Today’s post comes from Christian Therrien, former Senior Assistant Ecologist for the North West Zone.
Most agree that all dinosaurs became extinct 66 million years ago.
However, looking at the species found in the parks reveals that some dinosaurs have indeed persisted and can be seen today.
From the snapping turtle to the silver lamprey, remnants of this forgotten era stand out today in Ontario parks.
However, of all the dinosaurs in our parks, the most impressive is Lake Sturgeon.
A juvenile sturgeon captured in Lake Superior
Despite surviving four mass extinction events throughout history and asteroids, climate change and global volcanic eruptions that wiped out most species on Earth, the sturgeon has not been invulnerable to man.
They are now considered an endangered species in Ontario.
A remnant from 400 million years ago
Lake Sturgeons inhabit large lakes and rivers throughout most of Ontario and are found in several provincial parks, including:
They are a living fossil whose body shape and morphology have existed for millions of years!
A juvenile sturgeon captured in Lake Superior
The lake sturgeon, like all sturgeons, preserved its skeleton made of cartilage (not bone!) and its shark-like tail fin that first appeared in its ancestors 419 to 359 million years ago. .
Since then, they have changed slightly.
Sturgeons, as we recognize them today, began appearing in the fossil record between 174 and 201 million years ago and have been almost indistinguishable from modern sturgeons for between 100 and 94 million years.
Their persistence today can be explained by their life history strategies.
Lake sturgeon grow to enormous sizes (the Ontario record is over six feet!) and can live over 100 years. In fact, a 208-pound lake sturgeon caught at Lake of the Woods in 1953 was 154 years old.
An adult lake sturgeon captured in Lake Superior to be tagged with a passive integrated transponder (PIT) to better understand sturgeon movement
In addition to the ability to grow, sturgeon have thick bone armor called scutes, making them a difficult meal for any predator.
All of this, along with the fact that they feed on invertebrates, small insects and other abundant organisms that live at the bottom of our waterways, has allowed them to persist in this form for millions of years.
From hassle to caviar
Unfortunately, not even their large size and thick armor could defend them from the threats that caused their decline.
The tail fin of an adult lake sturgeon
Early settlers despised Lake Sturgeon for its ability to destroy fishing gear and euthanized it as a nuisance species.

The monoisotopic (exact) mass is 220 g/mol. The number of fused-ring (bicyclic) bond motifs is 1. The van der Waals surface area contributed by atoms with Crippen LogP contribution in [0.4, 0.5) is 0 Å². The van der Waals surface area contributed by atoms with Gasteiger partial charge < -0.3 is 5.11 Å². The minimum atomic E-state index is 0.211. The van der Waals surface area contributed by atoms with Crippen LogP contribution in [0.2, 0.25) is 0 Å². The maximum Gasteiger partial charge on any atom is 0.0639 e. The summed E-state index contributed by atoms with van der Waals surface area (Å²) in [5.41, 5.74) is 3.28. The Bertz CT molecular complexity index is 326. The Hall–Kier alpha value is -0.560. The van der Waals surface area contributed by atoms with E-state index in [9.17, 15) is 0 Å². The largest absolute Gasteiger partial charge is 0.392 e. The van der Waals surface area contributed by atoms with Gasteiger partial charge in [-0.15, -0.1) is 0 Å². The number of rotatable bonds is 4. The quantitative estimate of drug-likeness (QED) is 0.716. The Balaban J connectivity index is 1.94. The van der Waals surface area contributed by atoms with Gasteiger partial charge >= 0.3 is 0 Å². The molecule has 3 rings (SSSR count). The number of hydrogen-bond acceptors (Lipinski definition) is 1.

Commercial markets began to appear throughout Ontario for fresh, dried, smoked sturgeon meat and caviar after 1860, reaching their peak in 1900.
In addition to food, the sturgeon was a source of oil, leather and isinglass, a product used in the production of beer and wine.
Commercial trapping was the largest contributor to the population collapse in the 1920s, while additional factors such as pollution, the creation of dams blocking access to spawning grounds, and invasive species present ongoing threats to the population. Sturgeon Lake.
This is in contrast to the indigenous peoples of Ontario who hold these fish in high regard.
Elders report that sturgeon are used as a food source, scrapers are made from shields, arrowheads are made from tail bones, and containers are made from their skin.
Sturgeon also plays an important role in spirituality.
Today, lake sturgeons are considered an at-risk species in Ontario.
The Ontario Great Lakes – Upper St. Lawrence populations are classified as Endangered, the Saskatchewan – Nelson River populations are classified as Threatened, and the southern Hudson Bay – James Bay populations are classified as Endangered. special concern.
Current and historical distribution of lake sturgeon in Ontario
As a threatened and endangered species, the lake sturgeon populations of the Great Lakes – Upper St. Lawrence and Saskatchewan – Nelson River are protected under the Endangered Species Act, 2007 (THAT).
Lake Sturgeon being tagged PIT
These populations also receive habitat protection and a A recovery strategy has been released that provides scientific advice on actions to take to help recover Sturgeon Lake in Ontario.
Population monitoring is also carried out in the three populations.
For information on Lake Sturgeon fishing, see the Ontario Fishing Regulations.
The Province of Ontario is conducting research on all Lake Sturgeon populations to identify and assess migration barriers, improve water management in hydrological reservoirs, assess subpopulations whose population sizes and trends are unknown, and determine the effects of invasive species on The Sturgeon.
Research continues at Kakabeka Falls to evaluate lake sturgeon spawning success.
A walk through Jurassic Park
For today’s dinosaur hunters, you may still catch a glimpse of this Ontario dinosaur.
Adult lake sturgeon captured during a survey in 2014
Lake sturgeon can sometimes be seen spawning in late spring at the base of rapids, dams or waterfalls.
Kakabeka Falls Provincial Park is a great place to watch sturgeon spawn. Safely watch the sturgeon from the park’s viewing platform, high above the Kaministiquia River.
The next time you walk along the river or take a dip in Ontario’s many lakes, think about the gentle giants who persevered for millions of years but today need our help to survive.
Please respect waterways by keeping them free of trash, do not leave fishing lines, and clean your equipment between uses.
Keep your eyes open, you never know what you might see on your next park adventure.
If you’re lucky, it could be a dinosaur.
This is the sixth edition of our 2023 Species at Risk series.
Read our previous edition: A ghost in the attic